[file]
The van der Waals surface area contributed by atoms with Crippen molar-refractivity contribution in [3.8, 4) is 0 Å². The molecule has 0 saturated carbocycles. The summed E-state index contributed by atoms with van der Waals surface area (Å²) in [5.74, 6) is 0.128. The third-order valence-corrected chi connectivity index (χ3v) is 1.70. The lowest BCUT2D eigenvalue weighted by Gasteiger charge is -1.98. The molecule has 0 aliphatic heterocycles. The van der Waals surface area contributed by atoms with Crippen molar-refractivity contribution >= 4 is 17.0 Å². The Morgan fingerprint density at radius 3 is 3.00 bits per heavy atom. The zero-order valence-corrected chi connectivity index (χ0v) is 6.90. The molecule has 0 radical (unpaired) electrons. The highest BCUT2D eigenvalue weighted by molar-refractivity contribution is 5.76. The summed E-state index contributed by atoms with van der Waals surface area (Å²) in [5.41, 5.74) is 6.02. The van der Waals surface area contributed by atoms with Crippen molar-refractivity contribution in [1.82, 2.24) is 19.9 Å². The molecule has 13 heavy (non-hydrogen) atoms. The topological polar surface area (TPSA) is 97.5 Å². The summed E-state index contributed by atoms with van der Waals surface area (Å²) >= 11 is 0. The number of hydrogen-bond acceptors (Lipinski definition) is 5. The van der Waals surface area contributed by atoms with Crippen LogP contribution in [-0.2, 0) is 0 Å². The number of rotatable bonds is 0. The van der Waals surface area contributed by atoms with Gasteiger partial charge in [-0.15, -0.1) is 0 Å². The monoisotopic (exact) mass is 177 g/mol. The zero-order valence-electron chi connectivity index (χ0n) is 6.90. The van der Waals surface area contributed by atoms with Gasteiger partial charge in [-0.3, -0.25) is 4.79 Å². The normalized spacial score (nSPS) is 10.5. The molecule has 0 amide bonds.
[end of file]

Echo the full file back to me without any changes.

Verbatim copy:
The van der Waals surface area contributed by atoms with Crippen molar-refractivity contribution in [3.8, 4) is 0 Å². The molecule has 0 saturated carbocycles. The summed E-state index contributed by atoms with van der Waals surface area (Å²) in [5.74, 6) is 0.128. The third-order valence-corrected chi connectivity index (χ3v) is 1.70. The lowest BCUT2D eigenvalue weighted by Gasteiger charge is -1.98. The molecule has 0 aliphatic heterocycles. The van der Waals surface area contributed by atoms with Crippen molar-refractivity contribution >= 4 is 17.0 Å². The Morgan fingerprint density at radius 3 is 3.00 bits per heavy atom. The zero-order valence-corrected chi connectivity index (χ0v) is 6.90. The molecule has 0 radical (unpaired) electrons. The highest BCUT2D eigenvalue weighted by molar-refractivity contribution is 5.76. The summed E-state index contributed by atoms with van der Waals surface area (Å²) in [5.41, 5.74) is 6.02. The van der Waals surface area contributed by atoms with Crippen molar-refractivity contribution in [1.82, 2.24) is 19.9 Å². The molecule has 13 heavy (non-hydrogen) atoms. The topological polar surface area (TPSA) is 97.5 Å². The summed E-state index contributed by atoms with van der Waals surface area (Å²) >= 11 is 0. The number of hydrogen-bond acceptors (Lipinski definition) is 5. The van der Waals surface area contributed by atoms with Crippen LogP contribution in [-0.2, 0) is 0 Å². The number of rotatable bonds is 0. The van der Waals surface area contributed by atoms with Gasteiger partial charge in [-0.15, -0.1) is 0 Å². The monoisotopic (exact) mass is 177 g/mol. The zero-order valence-electron chi connectivity index (χ0n) is 6.90. The van der Waals surface area contributed by atoms with Gasteiger partial charge in [-0.3, -0.25) is 4.79 Å². The normalized spacial score (nSPS) is 10.5. The molecule has 0 amide bonds.